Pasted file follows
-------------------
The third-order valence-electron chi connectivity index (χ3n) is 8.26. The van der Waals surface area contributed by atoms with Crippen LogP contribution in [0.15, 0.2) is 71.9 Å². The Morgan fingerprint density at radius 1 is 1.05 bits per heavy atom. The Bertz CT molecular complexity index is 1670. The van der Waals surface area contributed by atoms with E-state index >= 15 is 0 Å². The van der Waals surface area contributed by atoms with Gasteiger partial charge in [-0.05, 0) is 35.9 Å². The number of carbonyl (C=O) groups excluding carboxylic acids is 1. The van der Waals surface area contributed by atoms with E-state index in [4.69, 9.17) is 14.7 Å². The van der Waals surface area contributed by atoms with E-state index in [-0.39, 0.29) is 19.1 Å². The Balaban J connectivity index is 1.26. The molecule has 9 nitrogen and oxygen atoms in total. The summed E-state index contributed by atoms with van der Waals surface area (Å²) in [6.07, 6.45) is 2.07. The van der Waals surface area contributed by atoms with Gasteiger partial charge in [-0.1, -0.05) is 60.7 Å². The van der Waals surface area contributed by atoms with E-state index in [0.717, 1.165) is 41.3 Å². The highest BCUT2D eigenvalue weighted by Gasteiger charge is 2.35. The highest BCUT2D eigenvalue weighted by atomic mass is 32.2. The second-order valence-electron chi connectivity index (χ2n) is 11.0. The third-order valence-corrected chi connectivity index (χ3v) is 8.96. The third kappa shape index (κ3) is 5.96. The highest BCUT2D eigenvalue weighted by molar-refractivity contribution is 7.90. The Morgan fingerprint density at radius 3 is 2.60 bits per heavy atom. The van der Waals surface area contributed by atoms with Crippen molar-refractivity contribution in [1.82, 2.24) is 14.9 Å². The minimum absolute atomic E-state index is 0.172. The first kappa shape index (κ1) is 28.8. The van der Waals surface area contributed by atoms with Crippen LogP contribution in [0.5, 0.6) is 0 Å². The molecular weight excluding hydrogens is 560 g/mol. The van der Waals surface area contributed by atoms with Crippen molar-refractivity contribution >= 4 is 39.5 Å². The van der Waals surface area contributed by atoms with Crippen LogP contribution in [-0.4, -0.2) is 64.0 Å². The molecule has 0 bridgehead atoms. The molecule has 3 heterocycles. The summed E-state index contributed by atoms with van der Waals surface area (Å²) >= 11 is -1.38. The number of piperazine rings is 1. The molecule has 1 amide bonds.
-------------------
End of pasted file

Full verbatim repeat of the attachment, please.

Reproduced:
The third-order valence-electron chi connectivity index (χ3n) is 8.26. The van der Waals surface area contributed by atoms with Crippen LogP contribution in [0.15, 0.2) is 71.9 Å². The Morgan fingerprint density at radius 1 is 1.05 bits per heavy atom. The Bertz CT molecular complexity index is 1670. The van der Waals surface area contributed by atoms with E-state index >= 15 is 0 Å². The van der Waals surface area contributed by atoms with Gasteiger partial charge in [-0.05, 0) is 35.9 Å². The number of carbonyl (C=O) groups excluding carboxylic acids is 1. The van der Waals surface area contributed by atoms with E-state index in [4.69, 9.17) is 14.7 Å². The van der Waals surface area contributed by atoms with E-state index in [-0.39, 0.29) is 19.1 Å². The Balaban J connectivity index is 1.26. The molecule has 9 nitrogen and oxygen atoms in total. The summed E-state index contributed by atoms with van der Waals surface area (Å²) in [6.07, 6.45) is 2.07. The van der Waals surface area contributed by atoms with Gasteiger partial charge in [-0.1, -0.05) is 60.7 Å². The van der Waals surface area contributed by atoms with E-state index in [0.717, 1.165) is 41.3 Å². The highest BCUT2D eigenvalue weighted by Gasteiger charge is 2.35. The highest BCUT2D eigenvalue weighted by atomic mass is 32.2. The second-order valence-electron chi connectivity index (χ2n) is 11.0. The third-order valence-corrected chi connectivity index (χ3v) is 8.96. The third kappa shape index (κ3) is 5.96. The highest BCUT2D eigenvalue weighted by molar-refractivity contribution is 7.90. The Morgan fingerprint density at radius 3 is 2.60 bits per heavy atom. The van der Waals surface area contributed by atoms with Crippen molar-refractivity contribution in [1.82, 2.24) is 14.9 Å². The minimum absolute atomic E-state index is 0.172. The first kappa shape index (κ1) is 28.8. The van der Waals surface area contributed by atoms with Crippen LogP contribution in [0.5, 0.6) is 0 Å². The molecular weight excluding hydrogens is 560 g/mol. The van der Waals surface area contributed by atoms with Crippen molar-refractivity contribution >= 4 is 39.5 Å². The van der Waals surface area contributed by atoms with Crippen LogP contribution in [-0.4, -0.2) is 64.0 Å². The molecule has 0 bridgehead atoms. The molecule has 3 heterocycles. The summed E-state index contributed by atoms with van der Waals surface area (Å²) >= 11 is -1.38. The number of piperazine rings is 1. The molecule has 1 amide bonds.